presented by Cindy Krafft & Diana 'Dee' Kornetti
What makes therapy care planning different in a home-based model? At face value it may seem that the delivery of therapy is fundamentally the same across all settings but being in a person’s home presents unique challenges and opportunities to maximize impact of functional ability. This course will set the stage for home based care by comparing and contrasting regulatory, care coordination and documentation expectations to facility based care.
Cindy Krafft brings more than 20 years of home health expertise that ranges from direct patient care to operational and management issues. Years spent in the homes of patients confirmed that she was in the best setting to focus on functionality and the specific challenges faced by each patient. Cindy recognizes that providing care in the home environment is different from providing care in any other setting, which is evident in both her training and consultation activities. For the past 10 years, Cindy has been a nationally recognized educator in the areas of documentation, regulation, therapy utilization, and OASIS. She has served in several national projects and been an expert resource for OASIS updates. Her focus is on providing the knowledge and tools to operationalize external requirements while keeping the driver of care where it needs to be—the needs of each patient being cared for in the home setting. Cindy has been involved at the senior leadership level of the Home Health Section of the American Physical Therapy Association for more than 10 years and is the immediate past president of that organization. She has been working with APTA and CMS to clarify regulatory expectations and address proposed payment methodologies to ensure the long-term participation of therapy services in home health. She has written two books—The How-to Guide to Therapy Documentation and An Interdisciplinary Approach to Home Care—and co-authored her third, The Post-Acute Care Guide to Maintenance Therapy.
Diana 'Dee' Kornetti, a physical therapist for 30 years, is a past administrator and co-owner of a Medicare-certified home health agency. Dee now provides training and education to home health industry providers through a consulting business, Kornetti & Krafft Health Care Solutions. She serves as chief operations officer with her business partners Cindy Krafft and Sherry Teague. Dee is nationally recognized as a speaker in the areas of home care and standardized tests and measures in the fields of physical therapy, therapy training, and staff development in the home health arena. Dee is the immediate past editor of The Quarterly Report, a publication of the American Physical Therapy Association’s (APTA) Home Health Section, as well as a member of the Home Health Section’s Practice and Education committees. She currently serves as the president of the Home Health Section of the APTA and has been an active member in good standing since 1986. Dee also currently serves as the president of the Association of Homecare Coding and Compliance, and is a member of the Association of Home Care Coders Advisory Board and Panel of Experts. Dee is a published researcher on the Berg Balance Scale, and has co-authored APTA’s Home Health Section resources related to OASIS, goal writing, and defensible documentation for the practicing therapist. Dee has contributed chapter updates to the Handbook of Home Health Care Administration 6th edition, and co-authored a book, The Post-Acute Care Guide to Maintenance Therapy. Dee received her BS in Physical Therapy from Boston University’s Sargent College of Allied Health Professions, and her MA from Rider University in Lawrenceville, NJ. Her clinical focus has been in the area of gerontology and neurological disease rehabilitation.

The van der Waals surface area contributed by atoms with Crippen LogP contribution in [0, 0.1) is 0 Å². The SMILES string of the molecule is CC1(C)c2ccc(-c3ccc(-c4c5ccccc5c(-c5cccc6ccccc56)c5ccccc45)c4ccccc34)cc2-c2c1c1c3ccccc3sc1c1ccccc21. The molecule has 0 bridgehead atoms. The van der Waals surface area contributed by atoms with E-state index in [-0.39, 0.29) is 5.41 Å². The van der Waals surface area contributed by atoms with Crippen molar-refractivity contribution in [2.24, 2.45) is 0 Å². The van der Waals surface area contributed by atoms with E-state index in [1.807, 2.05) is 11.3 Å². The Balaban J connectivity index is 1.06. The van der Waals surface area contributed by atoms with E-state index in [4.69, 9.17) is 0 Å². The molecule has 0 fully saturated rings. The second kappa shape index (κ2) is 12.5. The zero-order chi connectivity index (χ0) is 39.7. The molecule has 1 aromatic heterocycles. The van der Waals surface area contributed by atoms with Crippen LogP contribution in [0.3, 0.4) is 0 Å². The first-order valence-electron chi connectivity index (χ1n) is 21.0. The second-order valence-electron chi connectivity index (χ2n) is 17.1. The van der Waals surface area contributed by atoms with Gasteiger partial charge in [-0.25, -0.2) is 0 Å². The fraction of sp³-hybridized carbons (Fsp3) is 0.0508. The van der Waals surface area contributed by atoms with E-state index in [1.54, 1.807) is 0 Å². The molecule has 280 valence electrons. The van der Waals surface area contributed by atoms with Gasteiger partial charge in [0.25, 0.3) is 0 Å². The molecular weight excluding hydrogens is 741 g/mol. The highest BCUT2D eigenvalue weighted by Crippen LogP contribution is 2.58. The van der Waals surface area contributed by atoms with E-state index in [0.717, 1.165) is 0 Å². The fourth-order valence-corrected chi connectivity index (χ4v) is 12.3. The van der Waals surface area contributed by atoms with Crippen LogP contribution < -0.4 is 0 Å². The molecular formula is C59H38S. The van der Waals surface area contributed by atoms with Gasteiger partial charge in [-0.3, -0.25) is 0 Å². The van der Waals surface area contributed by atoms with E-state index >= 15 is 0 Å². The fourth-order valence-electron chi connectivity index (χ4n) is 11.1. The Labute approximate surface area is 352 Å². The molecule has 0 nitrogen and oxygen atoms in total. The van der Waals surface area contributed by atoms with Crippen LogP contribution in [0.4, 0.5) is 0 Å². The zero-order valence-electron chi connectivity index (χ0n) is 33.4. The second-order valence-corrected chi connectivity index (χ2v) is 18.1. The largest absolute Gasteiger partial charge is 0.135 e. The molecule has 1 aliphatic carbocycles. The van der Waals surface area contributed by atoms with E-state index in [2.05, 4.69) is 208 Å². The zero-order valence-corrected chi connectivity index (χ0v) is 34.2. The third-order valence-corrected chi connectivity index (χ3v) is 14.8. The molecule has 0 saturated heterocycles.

Home-based care is impacted by the patient-specific physical and psychosocial environment. Regulations regarding homebound status and treatment implementation impact the Medicare Part A population. The increasing focus on quality over quantity will shape the provision of both Part A and B moving forward.
Not being in the location of care provision at the same time means that coordination of care between disciplines must be an intentional activity as opposed to a product of the environment. The “one patient = one care plan” model improves the effectiveness and efficiency of the interdisciplinary team. Strategic documentation ensures all payers see clear evidence of medical necessity.
The International Classification of Function model is gaining traction in the larger healthcare community as a construct for clarity around the intertwining nature of impairments and functional ability. It provides a mechanism for acknowledging the role of the environment, which makes it particularly relevant to the provision of care in the home.
Translation of a theoretical model into real life practice takes more than an understanding of concepts. Operationalizing the International Classification of Function model in the home setting requires knowledge application to specific patient populations being served in this setting.